Saturday, 5 January 2013

A Day At The Cricket



There was a cricket game on at the Queenstown Sports Centre. I said I was going to take my book.


 I would have liked to have got a shot of the two caspian terns that spent the whole time the cricket was on, diving and swooping upon the worms that were being nudged to the surface by the passage of many feet (cricketers and crowd). Plus I guess, they were being brought to the surface by vibrations from the (very loud) music the organisers seemed to think was a good idea to have blasting out from speakers dotted around the ground. Sometimes there was only time for a snatch of a song in the gaps, which made me think; What IS the point?


 Of course the terns were far too quick for me to get a good shot of them. I thought though that they were a step-up  from the common-old-garden seagulls cricket grounds are often host to.


 It was a 20-20 game between Otago Volts and Auckland Aces. Otago Volts won - which was very sweet. I rather like bite-sized cricket, even though it meant that there really was no time to read my book.


 Luckily I wore a jacket as it was very cold. (Typical cricket-watching weather this far south in New Zealand). I asked Robert if it was like Sevens with people dressing up and waving rude signs and doing silly dances. He said No.


 It was New Year;s Eve in Queenstown, and the weather was changing to cold and rainy.


The crowd was very quiet right up until the last two overs, when someone behind us, who was the worse for drink, began to shout abuse at one of the Auckland players.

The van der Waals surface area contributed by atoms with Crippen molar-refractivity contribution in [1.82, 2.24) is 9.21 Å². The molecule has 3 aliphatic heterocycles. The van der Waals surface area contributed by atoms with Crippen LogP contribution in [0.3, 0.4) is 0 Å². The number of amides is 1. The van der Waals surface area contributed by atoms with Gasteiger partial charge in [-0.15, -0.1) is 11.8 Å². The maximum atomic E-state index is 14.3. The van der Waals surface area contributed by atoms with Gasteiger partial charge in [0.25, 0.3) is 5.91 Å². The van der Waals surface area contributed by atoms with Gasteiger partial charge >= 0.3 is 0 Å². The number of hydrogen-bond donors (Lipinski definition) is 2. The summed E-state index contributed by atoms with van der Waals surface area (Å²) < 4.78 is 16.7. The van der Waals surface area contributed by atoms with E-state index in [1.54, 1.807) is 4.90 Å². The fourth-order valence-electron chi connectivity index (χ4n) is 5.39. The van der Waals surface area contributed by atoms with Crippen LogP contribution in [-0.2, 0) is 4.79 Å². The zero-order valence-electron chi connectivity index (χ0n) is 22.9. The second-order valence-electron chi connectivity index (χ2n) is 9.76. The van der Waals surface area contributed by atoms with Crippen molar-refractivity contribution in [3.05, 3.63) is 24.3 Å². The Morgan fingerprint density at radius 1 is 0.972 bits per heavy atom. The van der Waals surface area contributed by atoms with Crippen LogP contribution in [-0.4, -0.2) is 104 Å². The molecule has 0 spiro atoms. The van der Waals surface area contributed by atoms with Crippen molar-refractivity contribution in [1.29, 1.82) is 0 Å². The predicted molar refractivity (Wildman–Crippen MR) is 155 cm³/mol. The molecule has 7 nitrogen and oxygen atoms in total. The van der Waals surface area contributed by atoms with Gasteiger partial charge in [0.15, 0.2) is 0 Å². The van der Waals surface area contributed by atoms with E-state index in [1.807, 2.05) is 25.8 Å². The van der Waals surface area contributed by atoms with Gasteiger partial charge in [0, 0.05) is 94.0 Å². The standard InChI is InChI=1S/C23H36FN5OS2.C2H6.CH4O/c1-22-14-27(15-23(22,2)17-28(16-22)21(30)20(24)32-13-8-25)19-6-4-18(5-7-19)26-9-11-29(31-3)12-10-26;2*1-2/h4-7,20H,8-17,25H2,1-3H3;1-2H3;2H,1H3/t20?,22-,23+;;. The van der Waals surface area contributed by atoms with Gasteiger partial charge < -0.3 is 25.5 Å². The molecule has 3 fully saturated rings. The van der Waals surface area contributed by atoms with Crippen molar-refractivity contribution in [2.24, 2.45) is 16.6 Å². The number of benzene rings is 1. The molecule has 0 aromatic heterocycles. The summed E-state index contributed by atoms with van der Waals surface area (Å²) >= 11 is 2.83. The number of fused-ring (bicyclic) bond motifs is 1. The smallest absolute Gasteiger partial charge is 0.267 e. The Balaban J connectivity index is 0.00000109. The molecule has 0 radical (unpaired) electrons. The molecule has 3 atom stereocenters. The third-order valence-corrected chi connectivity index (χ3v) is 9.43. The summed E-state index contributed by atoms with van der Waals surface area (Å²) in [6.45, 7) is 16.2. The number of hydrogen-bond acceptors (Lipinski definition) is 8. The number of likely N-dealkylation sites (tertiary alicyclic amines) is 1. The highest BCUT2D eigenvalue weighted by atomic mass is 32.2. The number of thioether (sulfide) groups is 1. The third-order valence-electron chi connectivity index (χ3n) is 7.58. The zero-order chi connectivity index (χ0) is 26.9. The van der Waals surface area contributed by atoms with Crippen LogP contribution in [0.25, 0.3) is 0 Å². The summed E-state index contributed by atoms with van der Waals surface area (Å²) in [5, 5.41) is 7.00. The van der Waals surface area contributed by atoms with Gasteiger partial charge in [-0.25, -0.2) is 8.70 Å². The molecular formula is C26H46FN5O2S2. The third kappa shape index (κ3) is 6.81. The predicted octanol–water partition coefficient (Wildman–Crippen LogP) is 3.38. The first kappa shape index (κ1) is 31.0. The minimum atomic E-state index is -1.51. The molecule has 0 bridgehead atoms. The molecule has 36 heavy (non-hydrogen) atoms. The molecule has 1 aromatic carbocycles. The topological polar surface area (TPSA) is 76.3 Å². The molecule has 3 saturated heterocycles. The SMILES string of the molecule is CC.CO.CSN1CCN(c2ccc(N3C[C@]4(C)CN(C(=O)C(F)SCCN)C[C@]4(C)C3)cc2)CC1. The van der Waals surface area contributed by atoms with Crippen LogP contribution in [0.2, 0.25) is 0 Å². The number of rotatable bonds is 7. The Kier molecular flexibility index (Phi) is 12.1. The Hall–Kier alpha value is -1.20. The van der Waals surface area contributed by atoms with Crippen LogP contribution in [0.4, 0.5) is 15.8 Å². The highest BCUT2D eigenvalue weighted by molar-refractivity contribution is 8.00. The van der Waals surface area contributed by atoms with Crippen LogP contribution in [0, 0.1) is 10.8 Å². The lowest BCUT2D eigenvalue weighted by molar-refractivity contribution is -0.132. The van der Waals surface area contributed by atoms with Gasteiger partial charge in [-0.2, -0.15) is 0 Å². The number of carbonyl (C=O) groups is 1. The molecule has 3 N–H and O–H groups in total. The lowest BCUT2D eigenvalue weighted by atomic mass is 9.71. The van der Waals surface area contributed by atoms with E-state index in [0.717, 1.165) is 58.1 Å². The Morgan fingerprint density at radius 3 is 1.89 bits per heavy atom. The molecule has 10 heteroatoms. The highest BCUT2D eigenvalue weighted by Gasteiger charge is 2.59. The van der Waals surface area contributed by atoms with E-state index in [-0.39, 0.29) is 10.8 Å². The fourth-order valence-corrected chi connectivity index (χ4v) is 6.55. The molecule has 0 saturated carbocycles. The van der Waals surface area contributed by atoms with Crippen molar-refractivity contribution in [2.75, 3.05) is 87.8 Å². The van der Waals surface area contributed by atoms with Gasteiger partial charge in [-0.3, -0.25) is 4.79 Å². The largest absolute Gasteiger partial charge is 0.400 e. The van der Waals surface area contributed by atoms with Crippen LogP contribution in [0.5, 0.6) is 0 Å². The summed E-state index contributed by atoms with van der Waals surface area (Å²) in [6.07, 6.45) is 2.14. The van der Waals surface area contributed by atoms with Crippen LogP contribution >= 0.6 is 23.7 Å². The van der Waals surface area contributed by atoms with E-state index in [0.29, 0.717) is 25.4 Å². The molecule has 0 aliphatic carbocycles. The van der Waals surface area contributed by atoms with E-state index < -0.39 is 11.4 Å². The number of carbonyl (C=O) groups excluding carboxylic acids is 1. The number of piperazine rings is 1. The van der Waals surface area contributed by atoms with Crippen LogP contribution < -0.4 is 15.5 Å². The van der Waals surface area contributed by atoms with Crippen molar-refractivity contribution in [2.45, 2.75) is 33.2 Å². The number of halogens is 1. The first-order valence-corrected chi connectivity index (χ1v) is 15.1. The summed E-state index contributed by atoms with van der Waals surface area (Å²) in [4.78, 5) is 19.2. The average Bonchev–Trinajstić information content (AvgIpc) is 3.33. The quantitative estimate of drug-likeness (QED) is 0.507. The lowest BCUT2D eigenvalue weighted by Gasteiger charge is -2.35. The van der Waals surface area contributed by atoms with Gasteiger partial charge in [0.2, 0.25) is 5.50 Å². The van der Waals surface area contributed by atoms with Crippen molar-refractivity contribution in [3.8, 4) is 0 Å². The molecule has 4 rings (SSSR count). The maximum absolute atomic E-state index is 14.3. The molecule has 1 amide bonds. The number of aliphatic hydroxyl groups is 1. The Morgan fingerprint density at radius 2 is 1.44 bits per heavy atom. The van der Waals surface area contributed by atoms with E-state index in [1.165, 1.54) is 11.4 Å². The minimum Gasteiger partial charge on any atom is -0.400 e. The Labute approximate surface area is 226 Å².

We were sitting quite close to the ropes, but some boys were sitting even closer. One of them just about got killed by the cricket ball coming straight at him. He dived away just in time. Then not long after (same batter) another 6 came right at us and just about got us killed. It wouldn't be my choice of dying. Luckily I had my book. A book is an excellent defence mechanism. 



2 comments:

Avus said...

I come from an old fashioned era, Kay, when cricket meant men in white shirts and slacks (and sweaters when it was cold - with club colours knitted around the V neck). "The ladies" prepared the tea in the pavilion - lots of cucumber sandwiches and home made cake. Winning was a minor part of the occasion.

Anne S said...

This post reminded me of my younger days when a group of pubs in the inner Melbourne suburbs had a round robin cricket competition. These were not deadly serious games, but more a social event with a lot of booze and occasionally a barbeque. Great fun, and as I occasionally did the scoring, educational as to the rules of cricket.

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